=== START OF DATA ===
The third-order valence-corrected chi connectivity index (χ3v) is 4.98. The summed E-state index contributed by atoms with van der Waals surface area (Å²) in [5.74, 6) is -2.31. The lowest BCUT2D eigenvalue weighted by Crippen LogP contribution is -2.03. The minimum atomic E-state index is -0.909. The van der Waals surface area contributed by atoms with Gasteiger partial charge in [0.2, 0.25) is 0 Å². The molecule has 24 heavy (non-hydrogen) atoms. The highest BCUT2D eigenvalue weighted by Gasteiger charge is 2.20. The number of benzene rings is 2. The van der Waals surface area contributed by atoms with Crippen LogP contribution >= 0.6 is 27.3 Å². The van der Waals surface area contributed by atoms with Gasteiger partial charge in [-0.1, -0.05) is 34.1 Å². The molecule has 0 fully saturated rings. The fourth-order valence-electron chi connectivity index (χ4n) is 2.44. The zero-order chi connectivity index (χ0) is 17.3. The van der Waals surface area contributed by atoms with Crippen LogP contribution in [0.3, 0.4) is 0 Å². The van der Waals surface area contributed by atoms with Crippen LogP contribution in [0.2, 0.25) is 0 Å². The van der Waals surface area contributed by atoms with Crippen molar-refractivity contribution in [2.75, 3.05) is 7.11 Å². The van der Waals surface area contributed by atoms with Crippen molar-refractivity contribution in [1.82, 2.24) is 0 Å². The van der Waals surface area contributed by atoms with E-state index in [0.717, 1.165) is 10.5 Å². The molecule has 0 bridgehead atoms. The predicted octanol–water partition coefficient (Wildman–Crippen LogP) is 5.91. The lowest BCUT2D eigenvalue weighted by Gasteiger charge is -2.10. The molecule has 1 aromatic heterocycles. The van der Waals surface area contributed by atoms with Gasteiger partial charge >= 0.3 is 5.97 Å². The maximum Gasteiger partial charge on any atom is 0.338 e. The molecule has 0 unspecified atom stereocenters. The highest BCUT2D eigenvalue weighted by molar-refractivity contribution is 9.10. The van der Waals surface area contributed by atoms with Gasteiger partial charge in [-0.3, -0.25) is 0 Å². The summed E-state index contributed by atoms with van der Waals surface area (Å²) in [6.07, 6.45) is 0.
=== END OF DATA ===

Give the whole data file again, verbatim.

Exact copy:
The third-order valence-corrected chi connectivity index (χ3v) is 4.98. The summed E-state index contributed by atoms with van der Waals surface area (Å²) in [5.74, 6) is -2.31. The lowest BCUT2D eigenvalue weighted by Crippen LogP contribution is -2.03. The minimum atomic E-state index is -0.909. The van der Waals surface area contributed by atoms with Gasteiger partial charge in [0.2, 0.25) is 0 Å². The molecule has 24 heavy (non-hydrogen) atoms. The highest BCUT2D eigenvalue weighted by Gasteiger charge is 2.20. The number of benzene rings is 2. The van der Waals surface area contributed by atoms with Crippen LogP contribution >= 0.6 is 27.3 Å². The van der Waals surface area contributed by atoms with Gasteiger partial charge in [-0.1, -0.05) is 34.1 Å². The molecule has 0 fully saturated rings. The fourth-order valence-electron chi connectivity index (χ4n) is 2.44. The zero-order chi connectivity index (χ0) is 17.3. The van der Waals surface area contributed by atoms with Crippen LogP contribution in [0.3, 0.4) is 0 Å². The van der Waals surface area contributed by atoms with Crippen LogP contribution in [0.2, 0.25) is 0 Å². The van der Waals surface area contributed by atoms with Crippen molar-refractivity contribution in [2.75, 3.05) is 7.11 Å². The van der Waals surface area contributed by atoms with Crippen molar-refractivity contribution in [1.82, 2.24) is 0 Å². The van der Waals surface area contributed by atoms with E-state index in [0.717, 1.165) is 10.5 Å². The molecule has 0 bridgehead atoms. The predicted octanol–water partition coefficient (Wildman–Crippen LogP) is 5.91. The lowest BCUT2D eigenvalue weighted by Gasteiger charge is -2.10. The molecule has 1 aromatic heterocycles. The van der Waals surface area contributed by atoms with Gasteiger partial charge >= 0.3 is 5.97 Å². The maximum Gasteiger partial charge on any atom is 0.338 e. The molecule has 0 unspecified atom stereocenters. The highest BCUT2D eigenvalue weighted by molar-refractivity contribution is 9.10. The van der Waals surface area contributed by atoms with Gasteiger partial charge in [-0.3, -0.25) is 0 Å². The summed E-state index contributed by atoms with van der Waals surface area (Å²) in [6.07, 6.45) is 0.